Shoes combines everything I love about music. It’s all very well for perky pop princesses and production line indie kids with complicated hair to pose and preen, throw around instantly forgettable day-glo tunes and play the commercial game, but I think that they are missing a trick, missing the whole point of making music. Music has its finest moments when it is being dark and sexy, has something to say and someone to seduce, when it shines a light on the seedier and more complicated things in life and Shoes does all that and more.
A slinky, jazz-infused, bluesy-Americana sound beats at the core, violins deliver some ethereal, almost classical lines, pianos shimmer and chime and a saxophone, scientifically proven to be the most sexy, sassy and sultry instrument ever envisaged, oozes through the gaps. And if that wasn’t enough there is real lyrical depth here, flitting across scenes and scenarios, posing questions, seeking salvation, freely mixing the profane and the profound in the same sort of way that Tom Waits or Leonard Cohen would paint literary pictures. Only less weird that the former and less up tight than the latter.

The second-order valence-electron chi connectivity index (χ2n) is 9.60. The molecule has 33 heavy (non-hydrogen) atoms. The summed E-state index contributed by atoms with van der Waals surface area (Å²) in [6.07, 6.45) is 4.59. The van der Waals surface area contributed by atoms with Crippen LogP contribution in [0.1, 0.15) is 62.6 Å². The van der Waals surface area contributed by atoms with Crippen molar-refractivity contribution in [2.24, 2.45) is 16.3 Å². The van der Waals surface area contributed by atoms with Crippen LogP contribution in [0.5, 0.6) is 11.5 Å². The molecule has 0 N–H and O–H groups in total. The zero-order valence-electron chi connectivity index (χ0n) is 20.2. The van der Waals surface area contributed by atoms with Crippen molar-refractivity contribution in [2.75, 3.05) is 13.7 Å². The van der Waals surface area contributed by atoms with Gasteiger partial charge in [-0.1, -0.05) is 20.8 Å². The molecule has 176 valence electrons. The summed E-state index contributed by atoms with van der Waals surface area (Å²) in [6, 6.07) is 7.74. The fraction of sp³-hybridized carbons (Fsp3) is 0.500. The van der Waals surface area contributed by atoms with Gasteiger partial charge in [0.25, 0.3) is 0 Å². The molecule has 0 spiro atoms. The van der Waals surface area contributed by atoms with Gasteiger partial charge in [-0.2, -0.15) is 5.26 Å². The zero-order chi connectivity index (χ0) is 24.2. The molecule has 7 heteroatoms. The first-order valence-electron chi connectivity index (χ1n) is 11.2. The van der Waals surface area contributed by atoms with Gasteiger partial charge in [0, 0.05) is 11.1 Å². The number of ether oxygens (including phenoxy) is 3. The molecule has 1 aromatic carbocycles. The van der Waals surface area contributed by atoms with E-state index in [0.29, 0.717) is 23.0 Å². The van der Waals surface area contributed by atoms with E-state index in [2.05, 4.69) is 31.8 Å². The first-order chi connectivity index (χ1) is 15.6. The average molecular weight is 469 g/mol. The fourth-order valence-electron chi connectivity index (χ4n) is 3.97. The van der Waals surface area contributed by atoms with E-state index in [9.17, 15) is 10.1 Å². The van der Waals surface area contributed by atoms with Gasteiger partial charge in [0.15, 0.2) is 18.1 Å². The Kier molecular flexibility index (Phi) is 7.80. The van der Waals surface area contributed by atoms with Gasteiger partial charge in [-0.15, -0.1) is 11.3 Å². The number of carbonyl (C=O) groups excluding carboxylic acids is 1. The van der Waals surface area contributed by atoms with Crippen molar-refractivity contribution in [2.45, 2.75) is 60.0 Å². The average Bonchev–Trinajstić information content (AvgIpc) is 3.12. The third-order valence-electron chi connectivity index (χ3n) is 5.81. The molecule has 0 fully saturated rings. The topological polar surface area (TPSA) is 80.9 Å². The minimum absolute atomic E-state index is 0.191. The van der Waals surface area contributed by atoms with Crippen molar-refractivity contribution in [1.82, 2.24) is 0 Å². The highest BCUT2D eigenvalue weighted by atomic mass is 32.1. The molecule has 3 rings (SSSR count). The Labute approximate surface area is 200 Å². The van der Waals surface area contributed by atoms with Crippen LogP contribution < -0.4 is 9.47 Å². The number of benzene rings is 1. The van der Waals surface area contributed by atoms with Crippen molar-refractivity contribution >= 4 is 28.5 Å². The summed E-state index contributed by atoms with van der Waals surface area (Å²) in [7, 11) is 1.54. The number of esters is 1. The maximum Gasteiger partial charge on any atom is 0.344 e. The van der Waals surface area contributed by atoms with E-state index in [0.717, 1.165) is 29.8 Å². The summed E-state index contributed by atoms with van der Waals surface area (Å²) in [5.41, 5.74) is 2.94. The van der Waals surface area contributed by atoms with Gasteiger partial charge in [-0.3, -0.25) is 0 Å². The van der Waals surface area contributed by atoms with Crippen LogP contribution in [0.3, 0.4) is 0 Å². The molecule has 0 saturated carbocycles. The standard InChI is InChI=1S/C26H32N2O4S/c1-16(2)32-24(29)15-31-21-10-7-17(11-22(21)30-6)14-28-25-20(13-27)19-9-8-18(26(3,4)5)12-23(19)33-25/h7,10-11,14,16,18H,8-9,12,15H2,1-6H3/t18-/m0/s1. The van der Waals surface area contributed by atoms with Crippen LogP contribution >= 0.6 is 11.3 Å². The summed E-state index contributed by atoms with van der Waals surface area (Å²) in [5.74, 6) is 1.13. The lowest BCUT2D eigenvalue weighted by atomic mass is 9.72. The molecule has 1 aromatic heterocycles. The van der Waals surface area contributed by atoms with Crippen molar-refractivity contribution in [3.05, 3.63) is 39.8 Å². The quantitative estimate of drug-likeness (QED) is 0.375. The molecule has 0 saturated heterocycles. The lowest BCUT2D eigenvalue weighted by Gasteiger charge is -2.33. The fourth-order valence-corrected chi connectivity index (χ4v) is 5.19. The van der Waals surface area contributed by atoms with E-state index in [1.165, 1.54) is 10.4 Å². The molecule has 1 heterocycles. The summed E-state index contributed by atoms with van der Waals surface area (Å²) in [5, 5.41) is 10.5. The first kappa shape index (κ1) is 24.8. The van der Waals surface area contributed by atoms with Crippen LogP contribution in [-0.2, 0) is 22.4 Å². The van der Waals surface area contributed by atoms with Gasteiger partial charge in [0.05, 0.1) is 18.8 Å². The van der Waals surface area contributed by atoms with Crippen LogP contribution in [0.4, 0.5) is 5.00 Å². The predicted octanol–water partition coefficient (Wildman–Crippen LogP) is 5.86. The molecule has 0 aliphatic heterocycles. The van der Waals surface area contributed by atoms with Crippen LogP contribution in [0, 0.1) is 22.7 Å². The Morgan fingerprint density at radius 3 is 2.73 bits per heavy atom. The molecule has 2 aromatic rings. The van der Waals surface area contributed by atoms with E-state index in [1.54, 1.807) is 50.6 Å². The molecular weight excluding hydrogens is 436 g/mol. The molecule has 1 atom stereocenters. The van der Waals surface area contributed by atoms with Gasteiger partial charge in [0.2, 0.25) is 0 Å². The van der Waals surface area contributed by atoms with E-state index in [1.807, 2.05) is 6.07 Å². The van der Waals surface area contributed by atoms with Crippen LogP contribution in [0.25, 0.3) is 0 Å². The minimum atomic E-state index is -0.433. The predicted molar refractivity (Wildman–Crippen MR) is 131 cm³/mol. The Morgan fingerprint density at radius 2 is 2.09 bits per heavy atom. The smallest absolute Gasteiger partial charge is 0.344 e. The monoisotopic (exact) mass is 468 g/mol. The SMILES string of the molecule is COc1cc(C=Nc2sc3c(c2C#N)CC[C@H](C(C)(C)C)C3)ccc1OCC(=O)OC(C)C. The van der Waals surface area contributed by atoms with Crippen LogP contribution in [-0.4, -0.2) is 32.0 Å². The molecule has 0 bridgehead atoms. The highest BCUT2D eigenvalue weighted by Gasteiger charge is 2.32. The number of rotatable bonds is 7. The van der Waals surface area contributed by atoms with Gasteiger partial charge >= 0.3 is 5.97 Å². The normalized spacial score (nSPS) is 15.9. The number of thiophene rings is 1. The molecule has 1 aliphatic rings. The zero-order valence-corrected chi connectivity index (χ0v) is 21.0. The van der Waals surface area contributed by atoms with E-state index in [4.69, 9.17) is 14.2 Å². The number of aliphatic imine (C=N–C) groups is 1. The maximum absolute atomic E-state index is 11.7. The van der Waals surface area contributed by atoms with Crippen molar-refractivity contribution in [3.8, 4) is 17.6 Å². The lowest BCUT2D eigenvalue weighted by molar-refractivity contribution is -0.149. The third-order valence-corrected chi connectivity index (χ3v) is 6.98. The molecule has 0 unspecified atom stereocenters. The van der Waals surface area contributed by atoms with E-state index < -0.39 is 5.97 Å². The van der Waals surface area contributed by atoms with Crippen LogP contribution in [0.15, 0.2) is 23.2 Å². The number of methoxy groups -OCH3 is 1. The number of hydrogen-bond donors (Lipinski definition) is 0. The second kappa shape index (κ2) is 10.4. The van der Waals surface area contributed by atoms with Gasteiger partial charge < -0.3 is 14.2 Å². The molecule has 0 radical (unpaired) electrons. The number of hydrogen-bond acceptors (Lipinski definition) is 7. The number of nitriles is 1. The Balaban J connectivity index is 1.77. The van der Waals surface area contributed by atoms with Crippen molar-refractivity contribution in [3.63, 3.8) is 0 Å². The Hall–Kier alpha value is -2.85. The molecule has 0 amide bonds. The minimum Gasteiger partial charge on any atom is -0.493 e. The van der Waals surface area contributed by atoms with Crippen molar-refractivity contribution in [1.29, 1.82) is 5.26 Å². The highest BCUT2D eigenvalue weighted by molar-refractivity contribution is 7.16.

It covers a lot of ground that’s for sure, 4 minutes of this and you will feel like you have lived, loved, longed for and lost enough for a life time.